For over 10 years, Tracy Lyon has proudly worked as an administration officer and community liaison at Canning River Eco Education Centre (CREEC). She’s also a Wilson local, living just down the road from Kent Street Weir.   So, it’s no surprise that Tracy has a wealth of knowledge when it comes to the animals, […]

Social Story Kent Street Weir

This Social Story™ has been developed for Kent Street Weir in Canning River Regional Park. This document is available to download here, to help you plan your visit. Download your copy

An image of text which reads "Five things to do at Kent Street Weir, Canning River Regional Park."

Five Things to Do at Kent Street Weir

This resource has been developed for Kent Street Weir in Canning River Regional Park. This document is available to download here, to help you plan your visit. Download Your Copy

Stories of Country – Kaarak the Red-Tailed Black Cockatoo

Nature Play WA recognises the important and ongoing connections between Aboriginal cultures and the natural world (country). Through our Every Kid in a Park project, we will be working with representatives of Aboriginal communities around the state to learn more about their Connection to Country through stories and illustrations. We are incredibly thankful for the […]

Every Kid in a Park Resources

Discover fun activities to do at any park!

Activity Sheet: Invent a Scent

Become a master of scents by searching for and combining the best smells of nature. Can you create the perfect perfume? This document is available to download here. Download Your Copy

Activity Sheet: Seeing Sound

Sounds are only for our ears……. or are they? Find a quiet spot to sit and listen. What can you hear? Use this activity sheet to record and describe the sounds. This document is available to download here. Download your copy

Activity Sheet: Texture Tag

Use this activity sheet to go on an adventure and explore textures around the park! Touch leaves, bark and even the ground, and describe the features. This document is available to download here. Download your copy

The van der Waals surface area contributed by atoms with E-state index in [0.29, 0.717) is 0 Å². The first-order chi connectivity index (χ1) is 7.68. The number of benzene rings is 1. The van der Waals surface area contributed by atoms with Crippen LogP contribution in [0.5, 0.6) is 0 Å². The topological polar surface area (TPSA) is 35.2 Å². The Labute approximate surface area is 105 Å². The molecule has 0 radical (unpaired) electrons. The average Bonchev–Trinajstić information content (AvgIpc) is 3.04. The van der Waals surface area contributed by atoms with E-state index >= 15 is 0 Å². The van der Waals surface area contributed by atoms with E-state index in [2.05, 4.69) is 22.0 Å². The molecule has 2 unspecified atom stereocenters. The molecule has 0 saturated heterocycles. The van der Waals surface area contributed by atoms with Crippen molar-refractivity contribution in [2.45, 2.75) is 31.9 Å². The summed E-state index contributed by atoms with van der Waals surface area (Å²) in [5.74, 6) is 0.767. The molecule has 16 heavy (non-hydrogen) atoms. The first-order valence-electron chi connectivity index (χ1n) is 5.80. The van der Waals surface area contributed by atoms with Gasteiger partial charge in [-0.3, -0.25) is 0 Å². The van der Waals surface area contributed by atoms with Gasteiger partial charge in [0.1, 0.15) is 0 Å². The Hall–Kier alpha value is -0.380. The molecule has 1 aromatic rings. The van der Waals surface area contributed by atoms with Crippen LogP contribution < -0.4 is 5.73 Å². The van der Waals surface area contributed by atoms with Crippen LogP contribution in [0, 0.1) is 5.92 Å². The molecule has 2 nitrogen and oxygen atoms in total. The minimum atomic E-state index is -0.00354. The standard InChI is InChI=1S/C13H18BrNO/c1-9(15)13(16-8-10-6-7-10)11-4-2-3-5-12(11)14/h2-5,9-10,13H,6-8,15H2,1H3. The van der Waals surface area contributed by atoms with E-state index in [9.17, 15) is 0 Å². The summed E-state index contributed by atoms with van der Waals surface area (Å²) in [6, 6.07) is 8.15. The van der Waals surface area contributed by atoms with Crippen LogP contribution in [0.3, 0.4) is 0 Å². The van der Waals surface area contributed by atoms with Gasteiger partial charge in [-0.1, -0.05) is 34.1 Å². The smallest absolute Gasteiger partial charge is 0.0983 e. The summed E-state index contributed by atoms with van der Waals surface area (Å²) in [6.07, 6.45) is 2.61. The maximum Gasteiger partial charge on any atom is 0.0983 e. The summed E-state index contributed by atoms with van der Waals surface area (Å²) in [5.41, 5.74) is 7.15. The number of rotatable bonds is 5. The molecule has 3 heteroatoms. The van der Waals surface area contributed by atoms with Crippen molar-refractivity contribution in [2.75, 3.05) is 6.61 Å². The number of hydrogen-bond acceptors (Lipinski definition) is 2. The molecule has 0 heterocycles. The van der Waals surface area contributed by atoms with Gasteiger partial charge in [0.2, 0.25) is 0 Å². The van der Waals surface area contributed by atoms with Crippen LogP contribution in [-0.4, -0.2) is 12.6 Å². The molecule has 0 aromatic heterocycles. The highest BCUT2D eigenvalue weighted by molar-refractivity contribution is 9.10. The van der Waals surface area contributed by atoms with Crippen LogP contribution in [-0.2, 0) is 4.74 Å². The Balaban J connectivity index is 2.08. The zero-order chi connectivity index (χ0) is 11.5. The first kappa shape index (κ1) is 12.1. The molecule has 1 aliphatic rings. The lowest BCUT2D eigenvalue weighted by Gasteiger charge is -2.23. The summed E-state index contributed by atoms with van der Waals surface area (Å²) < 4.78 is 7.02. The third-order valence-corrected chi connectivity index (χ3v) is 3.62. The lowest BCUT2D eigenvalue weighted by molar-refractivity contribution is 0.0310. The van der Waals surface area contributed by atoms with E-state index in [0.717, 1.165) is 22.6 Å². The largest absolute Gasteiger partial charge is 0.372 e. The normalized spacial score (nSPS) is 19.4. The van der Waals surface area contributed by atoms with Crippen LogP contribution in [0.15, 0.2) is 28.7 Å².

Activity Sheet: The Bravery Award

With the help of this activity sheet, you’re going to attempt to overcome a fear. That means it’s time to put on a brave face! This document is available to download here. Download your copy

Activity Sheet: Barefoot Bootcamp

Explore the world through your feet with the help of this activity sheet. On your next outdoor adventure, take off your shoes and play barefoot for a new sensory experience! This document is available to download here. Download your copy

Activity Sheet: A Place of Your Own

For some people, finding a special quiet place helps them connect to nature. Use this activity sheet to find a place in nature of your own. This document is available to download here. Download your copy

Activity Sheet: Plant Pose

Plants grow in all shapes and sizes; just like people! Use this activity sheet to explore the natural environment, or have someone describe it to you. This document is available to download here. Download your copy

Activity Sheet: Stories in the Sky

Find a good place to sit or lay down and watch the clouds in the sky. Take notice of their colours, textures and shapes, or have someone describe these to you. Use this activity sheet to create a story in the sky! This document is available to download here. Download your copy

Biodiversity

photo credit: Canning River Regional Park Volunteers

The Canning River Regional Park is home to many important plants and animals. These include estuarine plants like samphires, soft needled swamp sheoak and salt-tolerant melalecuas.  

Freshwater plants such as flooded gums, river banksia and freshwater melaleucas can also be found here.  

 There are 97 species of birds in the Canning River Regional Park. Commonly spotted waterbirds are cormorants, swamp hens, ibis, pelican, egret, ducks and spoonbills.

Upstream of the weir, the river environment is home to freshwater-dependent flora and fauna, including native fish such as the western pygmy perch and western minnow, reptiles such as the oblong tortoise and crayfish such as gilgies and marron.

Visit Explore Parks WA website for more information about Canning River Regional Park.

Acknowledgements

Nature Play WA would like to thank the City of Canning, the Department of Biodiversity, Conservation and Attractions and Sister Kate’s Home Kids Aboriginal Corporation for providing valuable information about Kent Street Weir and the importance of the Canning River, Djarlgarro Beeliar